Graham (who’s blog makes Lindsay Lohan look like Jabba the Hutt) and I were skying the other day about what it would take to build a successful start-up services consulting practice, aka SSSCP (everything needs an acronym, ENAA).

Now, for a while, I’ve had this idea on how to recycle all the ex-Microsoft staff that retire, quit, go AWOL or MIA, or just plain stop turning up to work (and no I don’t have firm statistics). The plan was to have a company called X-MS, where you can find people who have cool-aid coursing through their veins, are well connected into product teams and marketing channels from Redmond to Reikorangi, and also plugged into their local technical hub (partners and customers). But this is really another post all together.

OK, so where did we get to? A couple of thoughts:

1. Buddy up! This is really about selecting the people you are going to go into business with. Don’t go it alone, because everything is sweeter shared; both success and failure. Also make sure you get people who can find, mind, and grind. Now, those who know me, and have heard me spout on consulting know I swear by the F-M-G model of practice management. Also make sure you go in with business partners who can go coast to coast on an opportunity solo, or can work in parallel when in a team configuration. This way, while you struggle through the “wash your face” years, everyone can feed their families, while slowly growing the shine on your brand. This is key because in the first years, each partner needs to operate tactically alone, but strategically together.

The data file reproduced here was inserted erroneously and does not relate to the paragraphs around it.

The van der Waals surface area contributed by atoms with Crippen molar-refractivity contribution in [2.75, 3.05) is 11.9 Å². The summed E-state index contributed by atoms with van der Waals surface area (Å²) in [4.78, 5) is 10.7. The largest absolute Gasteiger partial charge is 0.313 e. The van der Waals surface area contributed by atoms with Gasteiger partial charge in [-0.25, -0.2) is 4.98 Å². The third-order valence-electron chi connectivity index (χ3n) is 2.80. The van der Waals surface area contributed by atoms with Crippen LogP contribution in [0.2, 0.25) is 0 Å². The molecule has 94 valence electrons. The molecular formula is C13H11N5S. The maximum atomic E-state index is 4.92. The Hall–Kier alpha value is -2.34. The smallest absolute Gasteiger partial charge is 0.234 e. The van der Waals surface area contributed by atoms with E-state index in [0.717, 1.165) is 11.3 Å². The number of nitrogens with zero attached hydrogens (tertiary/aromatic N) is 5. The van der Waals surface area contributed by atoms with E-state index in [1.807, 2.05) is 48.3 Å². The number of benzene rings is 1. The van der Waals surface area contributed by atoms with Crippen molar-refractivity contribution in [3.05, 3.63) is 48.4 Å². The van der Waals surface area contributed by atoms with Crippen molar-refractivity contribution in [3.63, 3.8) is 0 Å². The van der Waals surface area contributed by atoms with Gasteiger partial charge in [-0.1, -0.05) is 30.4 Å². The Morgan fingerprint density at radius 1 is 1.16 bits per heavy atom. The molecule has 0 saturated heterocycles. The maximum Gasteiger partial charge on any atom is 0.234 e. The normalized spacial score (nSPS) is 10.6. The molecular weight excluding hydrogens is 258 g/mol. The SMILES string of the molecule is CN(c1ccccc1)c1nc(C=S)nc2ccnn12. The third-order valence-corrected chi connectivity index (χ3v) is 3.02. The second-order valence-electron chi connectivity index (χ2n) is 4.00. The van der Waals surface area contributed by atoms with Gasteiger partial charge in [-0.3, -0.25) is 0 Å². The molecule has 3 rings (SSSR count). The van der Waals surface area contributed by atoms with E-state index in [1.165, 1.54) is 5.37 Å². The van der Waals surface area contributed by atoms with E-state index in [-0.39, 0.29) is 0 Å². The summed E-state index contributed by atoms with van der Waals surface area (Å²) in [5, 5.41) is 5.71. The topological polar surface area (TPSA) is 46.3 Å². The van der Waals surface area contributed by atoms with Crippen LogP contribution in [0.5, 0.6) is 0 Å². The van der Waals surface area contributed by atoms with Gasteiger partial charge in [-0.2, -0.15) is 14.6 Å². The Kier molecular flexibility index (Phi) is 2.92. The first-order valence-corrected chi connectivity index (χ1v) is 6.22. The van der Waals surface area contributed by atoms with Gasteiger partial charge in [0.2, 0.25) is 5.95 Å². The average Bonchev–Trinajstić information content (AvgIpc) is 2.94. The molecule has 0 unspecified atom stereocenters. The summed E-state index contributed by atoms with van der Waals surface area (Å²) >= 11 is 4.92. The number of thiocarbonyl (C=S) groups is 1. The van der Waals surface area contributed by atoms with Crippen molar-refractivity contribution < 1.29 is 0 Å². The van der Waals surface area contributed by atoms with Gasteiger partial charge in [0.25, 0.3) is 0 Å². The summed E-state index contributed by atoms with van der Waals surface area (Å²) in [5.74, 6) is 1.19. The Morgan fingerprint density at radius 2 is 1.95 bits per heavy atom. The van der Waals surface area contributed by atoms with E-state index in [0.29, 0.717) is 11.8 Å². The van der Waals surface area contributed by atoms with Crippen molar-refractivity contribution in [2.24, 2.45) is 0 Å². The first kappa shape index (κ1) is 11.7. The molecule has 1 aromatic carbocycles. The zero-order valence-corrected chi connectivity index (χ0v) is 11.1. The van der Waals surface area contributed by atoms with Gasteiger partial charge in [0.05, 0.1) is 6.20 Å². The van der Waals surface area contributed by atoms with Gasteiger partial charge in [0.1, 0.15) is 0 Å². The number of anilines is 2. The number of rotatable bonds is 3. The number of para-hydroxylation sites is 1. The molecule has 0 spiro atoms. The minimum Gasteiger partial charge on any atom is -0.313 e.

2. Inch wide, mile deep! Don’t try to do 100 things 1% well, because you’ll never get out of the pre-sales cycle into the “I did work now pay me” cycle. So grab two or three things that you will own, build comprehensive end-to-end GTM strategies around these, understand your engagement cycle back to front, then go out and bill, bill, bill.

3. Stop, collaborate and listen! Vanilla Ice knew the deal, and probably ran an SSSCP before being a washed out rapper. Essentially, make sure you and your partners sit down on a regular basis and recount your experiences, identify your good, bad, and ugly experiences, and ensure all lessons learnt are shared.

4. Brand layering! I’m a huge fan of what I call brand layering. This is something I’ve always believed in, and especially for small organisations (but just as valuable for big) where it’s harder to differentiate yourself in the open market. But brand layering isn’t about affiliation; it’s about creating a compound brand and image from two distinct yet complimentary brands. What you’re trying to do is build a sense of uniqueness and exclusivity by partnering with another organisation, and going to market around a joint offering that exploits and leverages the best of both your businesses. For example, Adidas makes good shoes; nothing earth shattering, but they have a great pedigree and history. Missy Elliot makes unreal music; totally innovative, engaging and pretty much cutting edge. So what do you think when you see these? For me, it means Adidas is on the money, they see value in someone I see value in, so therefore, I want to be associated with them (not that I’m going to roll out in my latest Adidas Women’s Missy Basslines!) So if you are going to market around a database technology and you want to win mindshare with Business Intelligence folks, find a firm that is the best in BI who has no database GTM, and create a love-brand. Trust me, it has a multiplication effect.

Anyhoo, I’m off to bed now. Good night all :)